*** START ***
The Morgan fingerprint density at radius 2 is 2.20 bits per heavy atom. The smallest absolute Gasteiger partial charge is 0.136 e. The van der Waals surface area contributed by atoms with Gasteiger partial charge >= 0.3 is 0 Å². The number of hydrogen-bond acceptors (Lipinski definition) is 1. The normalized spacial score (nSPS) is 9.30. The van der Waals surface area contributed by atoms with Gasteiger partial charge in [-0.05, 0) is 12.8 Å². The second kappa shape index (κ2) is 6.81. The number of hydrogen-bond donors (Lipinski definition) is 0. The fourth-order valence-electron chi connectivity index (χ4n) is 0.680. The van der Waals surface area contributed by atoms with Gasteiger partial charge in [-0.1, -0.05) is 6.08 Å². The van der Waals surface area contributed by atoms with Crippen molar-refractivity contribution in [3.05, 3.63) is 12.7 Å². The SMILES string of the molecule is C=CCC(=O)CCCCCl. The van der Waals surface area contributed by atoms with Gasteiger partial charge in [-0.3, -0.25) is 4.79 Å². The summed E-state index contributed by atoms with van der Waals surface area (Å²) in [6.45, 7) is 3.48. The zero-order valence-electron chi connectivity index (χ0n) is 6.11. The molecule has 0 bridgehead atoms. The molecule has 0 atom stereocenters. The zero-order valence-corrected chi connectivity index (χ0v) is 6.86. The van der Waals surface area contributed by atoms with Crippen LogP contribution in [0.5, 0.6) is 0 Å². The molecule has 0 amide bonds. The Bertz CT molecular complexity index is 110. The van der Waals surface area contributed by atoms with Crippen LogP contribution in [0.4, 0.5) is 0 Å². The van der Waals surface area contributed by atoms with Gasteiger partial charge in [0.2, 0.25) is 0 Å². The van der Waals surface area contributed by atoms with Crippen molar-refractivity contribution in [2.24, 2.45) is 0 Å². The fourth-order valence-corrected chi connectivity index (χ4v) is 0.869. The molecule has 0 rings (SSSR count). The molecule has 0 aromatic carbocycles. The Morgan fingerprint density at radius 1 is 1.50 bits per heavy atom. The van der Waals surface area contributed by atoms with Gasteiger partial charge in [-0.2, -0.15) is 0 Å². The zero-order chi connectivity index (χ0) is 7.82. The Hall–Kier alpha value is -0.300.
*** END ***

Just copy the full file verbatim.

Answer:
The Morgan fingerprint density at radius 2 is 2.20 bits per heavy atom. The smallest absolute Gasteiger partial charge is 0.136 e. The van der Waals surface area contributed by atoms with Gasteiger partial charge >= 0.3 is 0 Å². The number of hydrogen-bond acceptors (Lipinski definition) is 1. The normalized spacial score (nSPS) is 9.30. The van der Waals surface area contributed by atoms with Gasteiger partial charge in [-0.05, 0) is 12.8 Å². The second kappa shape index (κ2) is 6.81. The number of hydrogen-bond donors (Lipinski definition) is 0. The fourth-order valence-electron chi connectivity index (χ4n) is 0.680. The van der Waals surface area contributed by atoms with Gasteiger partial charge in [-0.1, -0.05) is 6.08 Å². The van der Waals surface area contributed by atoms with Crippen molar-refractivity contribution in [3.05, 3.63) is 12.7 Å². The SMILES string of the molecule is C=CCC(=O)CCCCCl. The van der Waals surface area contributed by atoms with Gasteiger partial charge in [-0.3, -0.25) is 4.79 Å². The summed E-state index contributed by atoms with van der Waals surface area (Å²) in [6.45, 7) is 3.48. The zero-order valence-electron chi connectivity index (χ0n) is 6.11. The molecule has 0 bridgehead atoms. The molecule has 0 atom stereocenters. The zero-order valence-corrected chi connectivity index (χ0v) is 6.86. The van der Waals surface area contributed by atoms with Crippen LogP contribution in [0.5, 0.6) is 0 Å². The molecule has 0 amide bonds. The Bertz CT molecular complexity index is 110. The van der Waals surface area contributed by atoms with Crippen LogP contribution in [0.4, 0.5) is 0 Å². The van der Waals surface area contributed by atoms with Gasteiger partial charge in [0.2, 0.25) is 0 Å². The van der Waals surface area contributed by atoms with Crippen molar-refractivity contribution in [2.24, 2.45) is 0 Å². The fourth-order valence-corrected chi connectivity index (χ4v) is 0.869. The molecule has 0 rings (SSSR count). The molecule has 0 aromatic carbocycles. The Morgan fingerprint density at radius 1 is 1.50 bits per heavy atom. The van der Waals surface area contributed by atoms with Gasteiger partial charge in [-0.2, -0.15) is 0 Å². The zero-order chi connectivity index (χ0) is 7.82. The Hall–Kier alpha value is -0.300.